I think that the decline of Intel is finally reversing and we'll see the chip giant proving it's superiority once and for all against AMD.
And I would like to say that Tom's review of the P4, just like virtually everyone else's, is biased for AMD. Maybe they didn't mean to, but it's true. Tom's has proven that SDRAM has lower latencies than RDRAM. And anyone knows that software written to use optimizations is going to run faster on the chip it's optimized for than it will on a chip that doesn't have full optimization support yet.
So it's obvious given just those two things that Intel's P4 should do worse under the testing conditions that were used. I was surprised the P4 did so well in Quake3 and can only guess that it is because of SSE1 optimization code.
Now, I know it isn't fair to blame Tom's for this, since there is no DDR SDRAM P4 support yet and there is no SSE2 optimized software yet. So finding a FAIR test right now is next to impossible.
But Tom's DIDN'T make this obvious to the reader. They DIDN'T repeatedly express this so that the reader KNOWS that any current tests done on the P4 just aren't going to show it's true potential.
It was mentioned, but I don't think it was mentioned enough and expressed thoroughly enough to really give Intel their due. So I do blame them for that and say it was indeed a biased review if for that reason alone.
Frankly, Tom's has been biasing a lot of their reviews lately. They USED to provide unbiased reviews. But for some reason they changed. Maybe it isn't much of a bias, but it's still there.
But I still like thier reviews because they do provide a lot of information and it's easy to negate the bias in which the reviews are written to pick out the facts. So I'm still an avid Tom's fan. But I wish they'd go back to being completely unbiased.
And if anyone thinks that a P4 sounds cool now. Just think what it'll be like when it upgrades to a 133MHZ bus, a .13 micron engraving, and has DDR SDRAM support. (And even better, if Intel also improved the floating point processing to at least two channels, if not four dual-pumped channels.)
- Anything can be fixed with duct tape, a swiss army knife, and WD-40.
The whole reason that the Athlon does well in 3D games and rendering is because it has the most powerful x86 floating point unit ever built. This has nothing to do with 3DNow! optimisations as these are handled by a different part of the chip. With or without SSE(2) and 3DNow!, most FP intensive programs will give the Athlon a sizeable performance lead over the P3 and P4 - at least until it can get to very high clock speeds.
As for the new IA-64 (Merced/Itanium) architecture, that is irrelevant at the desktop level for a few years yet. Its 32bit performance is hopeless because it is NOT x86 compatible. It has to perform software emulation in the same way that an Alpha or UltraSPARC 64bit system would to run PC programs. It is a TOTALLY different situation from the move from 16bit to 32bit that occurred when the 386 was introduced. Fundamentally it was still compatible with the 286 and had a 16bit hardware mode. The parallel today is that the Hammer will be a 64bit processor with a 32bit hardware mode whereas Itanium will not.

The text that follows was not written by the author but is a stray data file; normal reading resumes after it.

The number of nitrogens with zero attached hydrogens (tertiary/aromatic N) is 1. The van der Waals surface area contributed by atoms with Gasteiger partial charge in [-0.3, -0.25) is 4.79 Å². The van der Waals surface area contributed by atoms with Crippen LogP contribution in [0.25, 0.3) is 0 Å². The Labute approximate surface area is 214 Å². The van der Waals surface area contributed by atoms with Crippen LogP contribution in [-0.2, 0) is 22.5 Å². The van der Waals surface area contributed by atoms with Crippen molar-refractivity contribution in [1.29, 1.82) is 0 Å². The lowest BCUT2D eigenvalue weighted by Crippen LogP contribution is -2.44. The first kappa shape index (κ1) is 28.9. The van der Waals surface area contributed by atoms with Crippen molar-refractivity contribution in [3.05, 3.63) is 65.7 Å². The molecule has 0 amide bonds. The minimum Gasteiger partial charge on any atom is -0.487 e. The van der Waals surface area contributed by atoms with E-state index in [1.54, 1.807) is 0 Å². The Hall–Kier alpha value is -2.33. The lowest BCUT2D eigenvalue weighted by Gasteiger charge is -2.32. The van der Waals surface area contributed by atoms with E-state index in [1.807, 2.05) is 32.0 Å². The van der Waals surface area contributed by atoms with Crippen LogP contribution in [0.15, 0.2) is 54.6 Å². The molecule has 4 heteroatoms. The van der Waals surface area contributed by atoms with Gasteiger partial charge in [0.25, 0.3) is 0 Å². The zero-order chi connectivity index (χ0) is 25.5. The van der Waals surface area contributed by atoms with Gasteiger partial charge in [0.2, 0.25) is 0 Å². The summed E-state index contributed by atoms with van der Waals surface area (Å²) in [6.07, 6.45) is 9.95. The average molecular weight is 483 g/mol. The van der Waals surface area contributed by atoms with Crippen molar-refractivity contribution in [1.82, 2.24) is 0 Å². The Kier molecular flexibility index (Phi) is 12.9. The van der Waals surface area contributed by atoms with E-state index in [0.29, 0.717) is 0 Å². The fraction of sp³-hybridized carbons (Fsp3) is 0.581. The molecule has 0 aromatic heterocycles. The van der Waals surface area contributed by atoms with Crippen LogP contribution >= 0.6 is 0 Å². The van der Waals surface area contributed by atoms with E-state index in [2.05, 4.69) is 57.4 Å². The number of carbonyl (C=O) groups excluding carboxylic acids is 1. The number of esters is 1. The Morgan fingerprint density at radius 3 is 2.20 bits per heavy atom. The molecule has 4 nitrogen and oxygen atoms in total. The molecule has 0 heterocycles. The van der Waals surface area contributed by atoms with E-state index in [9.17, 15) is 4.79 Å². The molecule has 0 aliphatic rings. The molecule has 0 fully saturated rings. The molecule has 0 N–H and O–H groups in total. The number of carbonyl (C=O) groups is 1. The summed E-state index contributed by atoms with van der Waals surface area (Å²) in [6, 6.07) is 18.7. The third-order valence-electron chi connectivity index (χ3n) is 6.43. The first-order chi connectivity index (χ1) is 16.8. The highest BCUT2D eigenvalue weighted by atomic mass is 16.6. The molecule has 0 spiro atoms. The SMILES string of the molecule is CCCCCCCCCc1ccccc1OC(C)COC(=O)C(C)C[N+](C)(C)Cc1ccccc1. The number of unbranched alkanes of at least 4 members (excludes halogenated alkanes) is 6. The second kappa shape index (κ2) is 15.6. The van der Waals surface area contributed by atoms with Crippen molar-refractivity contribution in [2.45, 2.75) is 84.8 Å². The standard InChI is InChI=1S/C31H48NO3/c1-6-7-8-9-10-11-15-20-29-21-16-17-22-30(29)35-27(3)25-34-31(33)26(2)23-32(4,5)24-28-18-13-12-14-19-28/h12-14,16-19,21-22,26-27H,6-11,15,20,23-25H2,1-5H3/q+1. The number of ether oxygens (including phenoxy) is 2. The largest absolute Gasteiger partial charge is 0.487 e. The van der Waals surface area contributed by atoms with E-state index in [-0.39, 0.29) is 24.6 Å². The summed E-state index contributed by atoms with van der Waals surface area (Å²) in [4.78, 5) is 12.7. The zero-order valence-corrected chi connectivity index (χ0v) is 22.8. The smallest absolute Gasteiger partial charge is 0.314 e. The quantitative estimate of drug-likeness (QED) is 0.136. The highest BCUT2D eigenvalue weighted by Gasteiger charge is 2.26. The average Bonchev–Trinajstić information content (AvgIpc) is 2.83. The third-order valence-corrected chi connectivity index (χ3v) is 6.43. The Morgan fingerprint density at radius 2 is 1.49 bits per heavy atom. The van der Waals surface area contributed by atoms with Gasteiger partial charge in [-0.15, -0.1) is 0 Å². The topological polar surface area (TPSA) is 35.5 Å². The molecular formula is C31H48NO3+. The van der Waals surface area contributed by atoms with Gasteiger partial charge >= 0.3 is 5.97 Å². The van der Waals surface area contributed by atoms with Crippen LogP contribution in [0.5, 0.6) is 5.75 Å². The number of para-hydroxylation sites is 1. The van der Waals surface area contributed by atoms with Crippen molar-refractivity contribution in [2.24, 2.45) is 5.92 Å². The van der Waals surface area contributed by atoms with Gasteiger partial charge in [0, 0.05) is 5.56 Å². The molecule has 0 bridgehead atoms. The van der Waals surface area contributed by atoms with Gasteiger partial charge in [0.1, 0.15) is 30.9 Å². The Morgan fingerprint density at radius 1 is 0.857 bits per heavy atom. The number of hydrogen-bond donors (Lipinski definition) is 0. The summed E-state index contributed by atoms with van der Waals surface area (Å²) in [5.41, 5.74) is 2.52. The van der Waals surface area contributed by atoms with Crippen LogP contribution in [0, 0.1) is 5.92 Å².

Wow, I'm glad everyone here knows everything.
A 64-bit processor CAN handle 32-bit input IF it is designed to AND the processor can decode the 32-bit input (i.e. x86). The problem with the Itanium is that Intel wants to move away from x86 (probably to remove other companies from competition as nobody would be able to clone the new processor without a long legal battle again - see AMD vs. Intel). AMD plans to take x86 and extend it to 64-bit. A much more simple solution and better for everyone involved until 64-bit becomes a standard. Very similar to the switch from 2x86 to 3x86. I agree with AMDs move. Why complicate something that is already complicated enough?
AMD Athlon has a much better FPU then any other x86 procesor out there currently. It does not need 3dNOW! nor any other especific intructions to take the crown. You might be refering the AMD's past perhaps? as in the K62, K63 etc? Since those are procesors with a subpar almost none existant FPU, they tried to help them with an intruction set known now as 3DNOW!.
Sure the Athlon has the instruction set as well but it does not need them to execute excelence in FPU performance.
AMD is not to worried about the P4 since it can beat it with a chip at a slower clock rate. I do belive that it is not a smart move on AMD to wait and see what happense with the normal joe consumer since he/she does not know anything but Mhz.
Then again who knows what the future might bring. But as of now K7 Thunderbird Athlon is the best x86 procesor in the market period.
Why do I use LINUX ? Cause its the BEST OS
Why do I use Windows? Cause its the BEST Nintendo..
"Remember way back when the 386 came out with a 32 bit architecture? Before that everything was 16 bit. Yet did a 286 EVER run 16 bit software faster than a 386? Did it? NEVER!"
You compare that to P4 ---> Itanium jump?!! Itanium has a new architecture that is not based on 80x86. Itanium doesn't have the same machine code instr for a basic ADD or JMP so it must use a program for conversion. But those are BASICS! I don't think you are a programmer!
"Just because a register holds 64 bit numbers doesn't mean that it can't hold a 32 bit number just as easily."
Alpha is on 64 bits. Try to run some 80x86 software on Alpha.
"down hard because the P4 has sooooooooo much more potential than the P3(which is already at it's limits)."